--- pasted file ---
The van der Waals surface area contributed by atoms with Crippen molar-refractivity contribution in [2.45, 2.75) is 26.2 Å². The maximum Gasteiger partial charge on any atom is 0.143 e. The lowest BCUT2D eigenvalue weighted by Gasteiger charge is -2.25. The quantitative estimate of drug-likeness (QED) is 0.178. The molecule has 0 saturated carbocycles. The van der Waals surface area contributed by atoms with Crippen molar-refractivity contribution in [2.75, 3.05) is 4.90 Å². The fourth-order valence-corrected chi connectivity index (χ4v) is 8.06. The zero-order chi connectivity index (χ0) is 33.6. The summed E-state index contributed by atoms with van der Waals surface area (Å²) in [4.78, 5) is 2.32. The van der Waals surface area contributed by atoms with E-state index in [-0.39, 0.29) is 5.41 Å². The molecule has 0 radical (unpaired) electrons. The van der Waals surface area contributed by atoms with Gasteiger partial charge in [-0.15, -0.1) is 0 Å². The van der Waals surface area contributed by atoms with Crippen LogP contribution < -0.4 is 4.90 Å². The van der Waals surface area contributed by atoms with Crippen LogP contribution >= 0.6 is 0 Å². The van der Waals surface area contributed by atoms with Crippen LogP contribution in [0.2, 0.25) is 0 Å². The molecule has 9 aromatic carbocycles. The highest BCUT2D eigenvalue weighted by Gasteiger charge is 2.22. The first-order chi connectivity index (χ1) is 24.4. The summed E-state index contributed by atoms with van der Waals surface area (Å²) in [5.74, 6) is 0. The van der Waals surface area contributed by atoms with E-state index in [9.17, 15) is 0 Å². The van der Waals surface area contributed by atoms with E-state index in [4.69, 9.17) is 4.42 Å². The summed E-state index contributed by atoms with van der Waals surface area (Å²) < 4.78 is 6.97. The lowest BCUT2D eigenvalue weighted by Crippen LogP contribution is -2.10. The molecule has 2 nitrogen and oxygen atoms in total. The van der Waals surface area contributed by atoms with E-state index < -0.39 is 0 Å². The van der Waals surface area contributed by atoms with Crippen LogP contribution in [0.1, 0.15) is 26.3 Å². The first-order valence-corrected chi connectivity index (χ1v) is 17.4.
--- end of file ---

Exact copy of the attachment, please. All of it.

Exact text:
The van der Waals surface area contributed by atoms with Crippen molar-refractivity contribution in [2.45, 2.75) is 26.2 Å². The maximum Gasteiger partial charge on any atom is 0.143 e. The lowest BCUT2D eigenvalue weighted by Gasteiger charge is -2.25. The quantitative estimate of drug-likeness (QED) is 0.178. The molecule has 0 saturated carbocycles. The van der Waals surface area contributed by atoms with Crippen molar-refractivity contribution in [2.75, 3.05) is 4.90 Å². The fourth-order valence-corrected chi connectivity index (χ4v) is 8.06. The zero-order chi connectivity index (χ0) is 33.6. The summed E-state index contributed by atoms with van der Waals surface area (Å²) in [4.78, 5) is 2.32. The van der Waals surface area contributed by atoms with E-state index in [-0.39, 0.29) is 5.41 Å². The molecule has 0 radical (unpaired) electrons. The van der Waals surface area contributed by atoms with Gasteiger partial charge in [-0.15, -0.1) is 0 Å². The van der Waals surface area contributed by atoms with Crippen LogP contribution < -0.4 is 4.90 Å². The van der Waals surface area contributed by atoms with Crippen LogP contribution >= 0.6 is 0 Å². The van der Waals surface area contributed by atoms with Crippen LogP contribution in [0.2, 0.25) is 0 Å². The molecule has 9 aromatic carbocycles. The highest BCUT2D eigenvalue weighted by Gasteiger charge is 2.22. The first-order chi connectivity index (χ1) is 24.4. The summed E-state index contributed by atoms with van der Waals surface area (Å²) in [5.74, 6) is 0. The van der Waals surface area contributed by atoms with E-state index in [9.17, 15) is 0 Å². The van der Waals surface area contributed by atoms with E-state index in [4.69, 9.17) is 4.42 Å². The summed E-state index contributed by atoms with van der Waals surface area (Å²) < 4.78 is 6.97. The lowest BCUT2D eigenvalue weighted by Crippen LogP contribution is -2.10. The molecule has 2 nitrogen and oxygen atoms in total. The van der Waals surface area contributed by atoms with E-state index < -0.39 is 0 Å². The van der Waals surface area contributed by atoms with Crippen LogP contribution in [0.1, 0.15) is 26.3 Å². The first-order valence-corrected chi connectivity index (χ1v) is 17.4.